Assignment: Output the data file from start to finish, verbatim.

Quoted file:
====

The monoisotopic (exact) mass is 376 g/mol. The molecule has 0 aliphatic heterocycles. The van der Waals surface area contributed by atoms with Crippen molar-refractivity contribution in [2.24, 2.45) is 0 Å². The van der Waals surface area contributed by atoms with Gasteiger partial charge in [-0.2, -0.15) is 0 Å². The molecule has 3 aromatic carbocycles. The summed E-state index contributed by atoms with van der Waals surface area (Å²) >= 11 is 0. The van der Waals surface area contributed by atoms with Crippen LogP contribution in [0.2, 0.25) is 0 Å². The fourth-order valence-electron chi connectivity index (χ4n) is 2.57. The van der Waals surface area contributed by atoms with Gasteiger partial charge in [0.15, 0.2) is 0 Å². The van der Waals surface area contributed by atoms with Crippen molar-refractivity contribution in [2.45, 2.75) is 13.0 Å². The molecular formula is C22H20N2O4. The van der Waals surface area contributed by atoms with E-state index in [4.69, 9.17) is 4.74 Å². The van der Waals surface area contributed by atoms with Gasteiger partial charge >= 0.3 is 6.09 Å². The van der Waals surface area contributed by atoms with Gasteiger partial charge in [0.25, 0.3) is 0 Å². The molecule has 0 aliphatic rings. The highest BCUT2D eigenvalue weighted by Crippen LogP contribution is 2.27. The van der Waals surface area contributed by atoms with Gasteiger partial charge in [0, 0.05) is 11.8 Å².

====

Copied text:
The monoisotopic (exact) mass is 376 g/mol. The molecule has 0 aliphatic heterocycles. The van der Waals surface area contributed by atoms with Crippen molar-refractivity contribution in [2.24, 2.45) is 0 Å². The van der Waals surface area contributed by atoms with Gasteiger partial charge in [-0.2, -0.15) is 0 Å². The molecule has 3 aromatic carbocycles. The summed E-state index contributed by atoms with van der Waals surface area (Å²) >= 11 is 0. The van der Waals surface area contributed by atoms with Crippen LogP contribution in [0.2, 0.25) is 0 Å². The fourth-order valence-electron chi connectivity index (χ4n) is 2.57. The van der Waals surface area contributed by atoms with Gasteiger partial charge in [0.15, 0.2) is 0 Å². The van der Waals surface area contributed by atoms with Crippen molar-refractivity contribution in [2.45, 2.75) is 13.0 Å². The molecular formula is C22H20N2O4. The van der Waals surface area contributed by atoms with E-state index in [4.69, 9.17) is 4.74 Å². The van der Waals surface area contributed by atoms with Gasteiger partial charge >= 0.3 is 6.09 Å². The van der Waals surface area contributed by atoms with Gasteiger partial charge in [0.25, 0.3) is 0 Å². The molecule has 0 aliphatic rings. The highest BCUT2D eigenvalue weighted by Crippen LogP contribution is 2.27. The van der Waals surface area contributed by atoms with Gasteiger partial charge in [0, 0.05) is 11.8 Å².